- Ultrasound. This test is usually performed by a specialist. It involves using a transducer held over the blood vessels that supply the penis. It creates a video image to let your doctor see if you have blood flow problems.This test is sometimes done in combination with an injection of medications into the penis to stimulate blood flow and produce an erection.
- Overnight erection test. Most men have erections during sleep without remembering them. This simple test involves wrapping a special device around your penis before you go to bed.
- Psychological exam. Your doctor might ask questions to screen for depression and other possible psychological causes of erectile dysfunction.
Treatments and drugs
The first thing your doctor will do is to make sure you’re getting the right treatment for any health conditions that could be causing or worsening your erectile dysfunction.
Depending on the cause and severity of your erectile dysfunction and any underlying health conditions, you might have various treatment options. Your doctor can explain the risks and benefits of each treatment and will consider your preferences. Your partner’s preferences also might play a role in your treatment choices.
Oral medications are a successful erectile dysfunction treatment for many men. They include:
All four medications enhance the effects of nitric oxide — a natural chemical your body produces that relaxes muscles in the penis. This increases blood flow and allows you to get an erection in response to sexual stimulation.
Before taking any medication for erectile dysfunction, including over-the-counter supplements and herbal remedies, get your doctor’s OK. Medications for erectile dysfunction might not work or might be dangerous if you:
- Take nitrate drugs — commonly prescribed for chest pain (angina) — such as nitroglycerin, isosorbide mononitrate and isosorbide dinitrate
- Have very low blood pressure (hypotension) or uncontrolled high blood pressure (hypertension)
- Have severe liver disease
- Have kidney disease that requires dialysis
Other medications for erectile dysfunction include:
- Alprostadil self-injection.
- Alprostadil urethral suppository.
- Testosterone replacement.
Penis pumps, surgery and implants
If medications aren’t effective or appropriate in your case, your doctor might recommend a different treatment. Other treatments include:
- Penis pumps.
- Penile implants.
- Blood vessel surgery.
If your erectile dysfunction is caused by stress, anxiety or depression — or the condition is creating stress and relationship tension — your doctor might suggest that you, or you and your partner, visit a psychologist or counselor.
Lifestyle and home remedies
For many men, erectile dysfunction is caused or worsened by lifestyle choices. Here are some steps that might help:
- If you smoke, quit. If you have trouble quitting, get help. Try nicotine replacement, such as over-the-counter gum or lozenges, or ask your doctor about a prescription medication that can help you quit.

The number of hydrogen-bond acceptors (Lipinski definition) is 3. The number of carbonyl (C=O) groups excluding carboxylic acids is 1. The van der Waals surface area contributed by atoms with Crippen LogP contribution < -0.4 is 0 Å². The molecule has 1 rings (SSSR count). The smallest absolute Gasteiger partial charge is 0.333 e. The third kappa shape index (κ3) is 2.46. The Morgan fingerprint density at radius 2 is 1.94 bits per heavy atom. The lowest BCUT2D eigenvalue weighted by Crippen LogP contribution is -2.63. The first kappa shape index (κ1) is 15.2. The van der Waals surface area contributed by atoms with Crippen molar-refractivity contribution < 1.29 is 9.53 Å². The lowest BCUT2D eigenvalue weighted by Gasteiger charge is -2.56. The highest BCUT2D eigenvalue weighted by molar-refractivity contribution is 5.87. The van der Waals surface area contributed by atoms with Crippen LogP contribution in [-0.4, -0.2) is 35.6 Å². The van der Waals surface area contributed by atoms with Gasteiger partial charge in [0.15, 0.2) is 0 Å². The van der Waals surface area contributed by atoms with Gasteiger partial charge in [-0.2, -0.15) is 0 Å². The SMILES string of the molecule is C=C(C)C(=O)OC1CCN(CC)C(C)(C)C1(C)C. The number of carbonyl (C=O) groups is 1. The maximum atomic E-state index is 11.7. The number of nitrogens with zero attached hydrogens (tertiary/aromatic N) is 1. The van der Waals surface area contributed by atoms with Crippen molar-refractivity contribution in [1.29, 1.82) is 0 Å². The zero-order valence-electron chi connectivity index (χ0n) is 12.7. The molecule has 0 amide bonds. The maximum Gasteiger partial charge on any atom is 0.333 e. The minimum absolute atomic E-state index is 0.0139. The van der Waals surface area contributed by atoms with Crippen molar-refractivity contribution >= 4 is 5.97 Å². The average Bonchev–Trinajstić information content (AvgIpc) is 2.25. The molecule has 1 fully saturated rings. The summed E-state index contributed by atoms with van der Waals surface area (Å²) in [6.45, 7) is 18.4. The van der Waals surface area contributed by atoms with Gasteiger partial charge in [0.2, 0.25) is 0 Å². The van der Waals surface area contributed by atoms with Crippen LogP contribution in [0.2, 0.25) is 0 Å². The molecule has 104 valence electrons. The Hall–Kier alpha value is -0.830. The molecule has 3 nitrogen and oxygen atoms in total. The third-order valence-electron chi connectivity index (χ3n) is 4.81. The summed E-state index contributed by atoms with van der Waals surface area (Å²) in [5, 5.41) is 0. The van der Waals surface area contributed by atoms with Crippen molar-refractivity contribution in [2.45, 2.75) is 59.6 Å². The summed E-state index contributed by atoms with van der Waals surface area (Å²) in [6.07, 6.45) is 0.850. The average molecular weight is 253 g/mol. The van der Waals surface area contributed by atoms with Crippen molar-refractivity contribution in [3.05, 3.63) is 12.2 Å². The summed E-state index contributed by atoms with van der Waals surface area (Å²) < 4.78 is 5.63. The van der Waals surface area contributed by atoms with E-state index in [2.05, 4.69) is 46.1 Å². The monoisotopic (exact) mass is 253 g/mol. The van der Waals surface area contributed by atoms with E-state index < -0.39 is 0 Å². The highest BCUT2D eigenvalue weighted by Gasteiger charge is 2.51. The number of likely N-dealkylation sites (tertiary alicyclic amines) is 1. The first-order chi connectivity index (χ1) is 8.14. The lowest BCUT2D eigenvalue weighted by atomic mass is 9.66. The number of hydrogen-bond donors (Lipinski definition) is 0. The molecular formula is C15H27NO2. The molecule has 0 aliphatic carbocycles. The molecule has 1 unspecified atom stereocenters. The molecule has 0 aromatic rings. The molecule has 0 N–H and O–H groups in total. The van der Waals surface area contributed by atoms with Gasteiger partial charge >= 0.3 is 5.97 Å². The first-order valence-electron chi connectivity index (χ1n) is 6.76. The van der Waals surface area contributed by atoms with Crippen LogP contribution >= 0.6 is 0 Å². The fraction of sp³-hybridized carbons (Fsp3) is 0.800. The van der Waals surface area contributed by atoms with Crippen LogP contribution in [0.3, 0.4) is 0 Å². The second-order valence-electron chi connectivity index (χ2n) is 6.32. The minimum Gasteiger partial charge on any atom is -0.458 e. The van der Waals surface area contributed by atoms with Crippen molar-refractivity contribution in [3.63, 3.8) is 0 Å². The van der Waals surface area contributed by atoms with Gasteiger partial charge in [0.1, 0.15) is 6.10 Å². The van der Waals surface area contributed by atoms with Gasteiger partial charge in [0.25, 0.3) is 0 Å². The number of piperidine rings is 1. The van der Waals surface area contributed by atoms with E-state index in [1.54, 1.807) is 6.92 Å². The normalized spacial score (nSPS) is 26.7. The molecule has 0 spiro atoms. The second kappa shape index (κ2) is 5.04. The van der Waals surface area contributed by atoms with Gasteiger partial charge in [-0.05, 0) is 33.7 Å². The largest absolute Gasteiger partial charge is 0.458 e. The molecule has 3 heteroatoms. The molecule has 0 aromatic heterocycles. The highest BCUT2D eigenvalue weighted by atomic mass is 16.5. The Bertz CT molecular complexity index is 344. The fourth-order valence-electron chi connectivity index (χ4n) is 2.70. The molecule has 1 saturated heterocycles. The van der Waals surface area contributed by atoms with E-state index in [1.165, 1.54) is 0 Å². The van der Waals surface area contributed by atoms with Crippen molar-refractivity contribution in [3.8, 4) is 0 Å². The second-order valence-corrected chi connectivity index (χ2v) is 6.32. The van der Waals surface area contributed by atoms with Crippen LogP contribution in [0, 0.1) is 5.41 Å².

- Lose excess weight. Being overweight can cause — or worsen — erectile dysfunction.
- Include physical activity in your daily routine. Exercise can help with underlying conditions that play a part in erectile dysfunction in a number of ways, including reducing stress, helping you lose weight and increasing blood flow.
- Get treatment for alcohol or drug problems. Drinking too much or taking certain illegal drugs can worsen erectile dysfunction directly or by causing long-term health problems.
- Work through relationship issues. Consider couples or marriage counseling if you’re having trouble improving communication with your partner or working through problems on your own.
Before using any supplement, check with your doctor to make sure it’s safe for you — especially if you have chronic health conditions. Some alternative products that claim to work for erectile dysfunction can be dangerous. The Food and Drug Administration (FDA) has issued warnings about several types of “herbal viagra” because they contain potentially harmful drugs not listed on the label. The dosages might also be unknown, or they might have been contaminated during formulation.
Some of these drugs can interact with prescription drugs and cause dangerously low blood pressure. These products are especially dangerous for men who take nitrates.
The best way to prevent erectile dysfunction is to make healthy lifestyle choices and to manage any existing health conditions. For example:
- Work with your doctor to manage diabetes, heart disease or other chronic health conditions.
- See your doctor for regular checkups and medical screening tests.
- Stop smoking, limit or avoid alcohol, and don’t use illegal drugs.
- Exercise regularly.
- Take steps to reduce stress.
- Get help for anxiety, depression or other mental health concerns.